Stepping away from the sea creatures to watch something far more abstract is Liquid Crystals (1978). This is in fact closer to a late Stan Brakhage film than the kind of natural science pieces Painlevé did earlier on. It’s beautiful, though, as is an earlier film about the blood-sucking vampire bat, The Vampire (1945), which contextualises it in a short history of entertainment before letting it loose on an unfortunate guinea pig. There’s the customary blend here of limpid beauty and a sense of mystery in the photography, an informative voiceover and the dull academic subject matter, but the first enlivens the latter. Back to the abstraction in Diatoms (1968), but partly because the creatures under the (literal) microscope here are single-celled algae-like things, of various shapes, floating around on their own or in colonies. I’m still not exactly clear what a diatom is or does but I certainly got an almost trippy vision of their lives.

The final film on the first disc, and the latest film collected in the set, is Pigeons in the Square (1982). Pigeons get all kinds of bad press, and though this (relatively long) short film has a comical edge to it, Painlevé comes from a science background so he’s not interested in adding to the negative propaganda about pigeons. They are by turns majestic, beautifully patterned, comically silly, strutting, hopping, fluttering and pecking. Sure some of the urban varieties are a bit bedraggled and their seduction attempts wouldn’t pass muster by human standards, but this film just enjoys watching pigeons, and I enjoyed watching this film.

The second disc starts with “early popular silent films”, some of his earliest works. There’s The Octopus (1927), which has sort of a structure, but is mostly just the octopus slinking around (because if there’s anything we learn from the first disc it’s that Jean Painlevé loves a tentacled sea creature). The fragile beauty to these silent films is exemplified by Sea Urchins (1928), a creature he returned to in the 1950s (on the first disc), with luminous oneiric cinematography and no sound to distract (even if I did put some music on). The urchins wave around but also move and burrow. One thing I could do without is watching one get cut open but I guess there is at least some scientific method here. I am, though, prompted to wonder if my response to these short films is related to how much I like the creatures rather than a dispassionate critique of the filmmaking. I mean we may all know and love a seahorse, and even have opinions on octopuses, but what’s a Daphnia (1928)? Still for all its tiny bug like size — and there’s some serious magnification happening here — there’s even a bit of drama when the hydra comes along. A lovely little film.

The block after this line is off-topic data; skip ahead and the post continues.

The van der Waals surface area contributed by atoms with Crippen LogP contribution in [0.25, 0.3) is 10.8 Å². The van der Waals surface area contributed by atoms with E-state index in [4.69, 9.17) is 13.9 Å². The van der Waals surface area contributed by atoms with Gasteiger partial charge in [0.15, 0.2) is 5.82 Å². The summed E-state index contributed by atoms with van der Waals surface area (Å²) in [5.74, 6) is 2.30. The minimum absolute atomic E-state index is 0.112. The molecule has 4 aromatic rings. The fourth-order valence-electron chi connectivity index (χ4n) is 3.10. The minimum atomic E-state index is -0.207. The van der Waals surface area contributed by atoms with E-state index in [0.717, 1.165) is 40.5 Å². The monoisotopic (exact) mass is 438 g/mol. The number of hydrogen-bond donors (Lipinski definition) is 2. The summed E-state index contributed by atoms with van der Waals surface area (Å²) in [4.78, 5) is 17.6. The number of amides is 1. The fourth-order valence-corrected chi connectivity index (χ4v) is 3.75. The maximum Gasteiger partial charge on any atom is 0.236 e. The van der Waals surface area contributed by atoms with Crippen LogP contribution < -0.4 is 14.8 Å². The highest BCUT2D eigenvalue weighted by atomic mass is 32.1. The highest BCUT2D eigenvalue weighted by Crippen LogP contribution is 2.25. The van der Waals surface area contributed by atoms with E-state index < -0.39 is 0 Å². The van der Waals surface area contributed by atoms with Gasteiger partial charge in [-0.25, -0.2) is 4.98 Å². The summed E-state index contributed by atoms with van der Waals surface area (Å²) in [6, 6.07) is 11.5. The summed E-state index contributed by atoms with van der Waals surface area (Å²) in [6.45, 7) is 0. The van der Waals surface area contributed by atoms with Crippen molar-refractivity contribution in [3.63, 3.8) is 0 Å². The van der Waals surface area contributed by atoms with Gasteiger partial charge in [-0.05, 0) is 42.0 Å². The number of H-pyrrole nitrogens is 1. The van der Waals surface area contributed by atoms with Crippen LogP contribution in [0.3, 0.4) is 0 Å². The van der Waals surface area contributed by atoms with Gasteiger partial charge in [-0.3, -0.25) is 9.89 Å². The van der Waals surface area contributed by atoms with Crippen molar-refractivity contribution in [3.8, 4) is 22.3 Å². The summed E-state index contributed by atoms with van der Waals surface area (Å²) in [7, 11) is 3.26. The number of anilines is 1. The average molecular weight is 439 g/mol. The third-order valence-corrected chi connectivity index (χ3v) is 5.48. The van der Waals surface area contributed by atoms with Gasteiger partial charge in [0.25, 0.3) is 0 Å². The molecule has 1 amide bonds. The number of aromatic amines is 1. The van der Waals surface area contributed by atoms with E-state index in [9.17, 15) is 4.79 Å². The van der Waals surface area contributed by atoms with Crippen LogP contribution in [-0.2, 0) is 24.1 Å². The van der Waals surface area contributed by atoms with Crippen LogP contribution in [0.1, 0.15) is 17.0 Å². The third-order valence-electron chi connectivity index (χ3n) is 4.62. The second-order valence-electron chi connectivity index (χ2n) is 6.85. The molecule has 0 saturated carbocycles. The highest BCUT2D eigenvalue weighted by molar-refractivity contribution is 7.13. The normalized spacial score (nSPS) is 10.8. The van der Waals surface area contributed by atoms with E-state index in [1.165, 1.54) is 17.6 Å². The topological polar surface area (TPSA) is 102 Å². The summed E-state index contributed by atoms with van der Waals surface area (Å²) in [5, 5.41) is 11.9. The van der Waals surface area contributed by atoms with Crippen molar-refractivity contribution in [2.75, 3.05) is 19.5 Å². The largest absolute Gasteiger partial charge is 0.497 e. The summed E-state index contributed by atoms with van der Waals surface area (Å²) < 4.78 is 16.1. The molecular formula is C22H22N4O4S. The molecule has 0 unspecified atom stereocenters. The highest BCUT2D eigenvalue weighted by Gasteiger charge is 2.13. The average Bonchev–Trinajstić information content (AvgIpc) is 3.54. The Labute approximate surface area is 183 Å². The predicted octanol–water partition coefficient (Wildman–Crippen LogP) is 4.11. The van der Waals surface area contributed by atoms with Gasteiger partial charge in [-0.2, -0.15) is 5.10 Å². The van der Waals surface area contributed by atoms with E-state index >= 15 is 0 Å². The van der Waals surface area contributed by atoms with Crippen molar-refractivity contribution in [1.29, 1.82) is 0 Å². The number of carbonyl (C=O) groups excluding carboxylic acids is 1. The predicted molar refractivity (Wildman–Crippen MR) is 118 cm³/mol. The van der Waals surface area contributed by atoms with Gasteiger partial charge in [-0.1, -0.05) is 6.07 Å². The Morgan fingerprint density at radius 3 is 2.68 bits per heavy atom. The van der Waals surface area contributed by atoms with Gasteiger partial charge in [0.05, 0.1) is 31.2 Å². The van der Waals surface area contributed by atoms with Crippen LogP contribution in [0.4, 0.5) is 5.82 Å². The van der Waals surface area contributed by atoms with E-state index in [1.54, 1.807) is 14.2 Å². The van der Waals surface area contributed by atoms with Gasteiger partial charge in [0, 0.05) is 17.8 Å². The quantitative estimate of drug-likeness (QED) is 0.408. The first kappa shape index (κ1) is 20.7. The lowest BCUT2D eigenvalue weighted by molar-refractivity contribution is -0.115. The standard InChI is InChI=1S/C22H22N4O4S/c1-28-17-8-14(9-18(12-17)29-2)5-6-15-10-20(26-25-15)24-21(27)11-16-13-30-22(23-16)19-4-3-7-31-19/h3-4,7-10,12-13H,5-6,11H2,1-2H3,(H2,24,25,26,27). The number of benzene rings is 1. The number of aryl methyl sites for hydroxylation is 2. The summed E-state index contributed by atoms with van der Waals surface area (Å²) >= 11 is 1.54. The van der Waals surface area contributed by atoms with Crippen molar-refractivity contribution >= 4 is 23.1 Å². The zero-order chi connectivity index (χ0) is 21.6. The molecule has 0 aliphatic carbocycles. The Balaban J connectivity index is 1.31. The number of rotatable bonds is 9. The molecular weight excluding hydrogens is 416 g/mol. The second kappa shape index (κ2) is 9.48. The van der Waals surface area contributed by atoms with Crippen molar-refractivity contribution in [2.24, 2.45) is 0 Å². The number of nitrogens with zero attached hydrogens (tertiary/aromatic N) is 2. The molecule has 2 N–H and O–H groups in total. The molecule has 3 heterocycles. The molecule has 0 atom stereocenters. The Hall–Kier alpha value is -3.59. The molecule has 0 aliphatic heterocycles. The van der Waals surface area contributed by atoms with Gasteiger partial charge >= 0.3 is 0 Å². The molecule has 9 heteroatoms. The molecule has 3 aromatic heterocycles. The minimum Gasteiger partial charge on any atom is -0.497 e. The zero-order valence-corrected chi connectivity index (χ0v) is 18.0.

Under the heading “silent research films”, there are a couple of Painlevé’s scientific shorts included and you can see immediately the difference from his “popular films”. The Stickleback’s Egg (1925) deals with a less than thrilling subject (microscopic organisms) and is pretty dry. There’s some great close-up photography that must have been very advanced for the time, and being silent I was able to put on a jaunty score, but this is mainly interesting as a comparison. Meanwhile Experimental Treatment of a Hemorrhage in a Dog (1930) is only four minutes, and exemplifies his specifically scientific focus in the silent era, but I really did not need to see this. The dog was fine after the procedure the film is clear to point out and that’s good, but it’s pretty graphic.

Unlike his more famous short films about animals (often underwater tentacled ones), Jean Painlevé also made a series of films dealing with various abstract concepts, here collected as “Films for La Palais de la Découverte”. The Fourth Dimension (1936) covers that idea, suggesting ways in which it could be understood, possibly as something beyond our own conception, something almost magical. It’s hard to really get to grips with it but Painlevé is serious and educational and it’s a lot to take in. More abstract scientific ideas are on show in The Struggle for Survival (1937) although this film is heavy on the text, which almost overwhelms the film with detail. He’s talking about population growth and certainly covers some ideas about it. Turning his cinematic attention to the Earth’s place in the universe is the subject of Voyage to the Sky (1937), which seems to conclude that in the grand vastness of space, we humans are almost ridiculously insignificant. It’s a rather bleak conclusion but nicely illustrated. Finally, Similarities Between Length and Speed (1937) is a rather abstruse short film on a topic I don’t really understand (which is to say, anything to do with mathematics). However, Jean Painlevé is an engaging filmmaker and tries to grapple seriously with his subject, which is about how bigger things aren’t exactly proportional.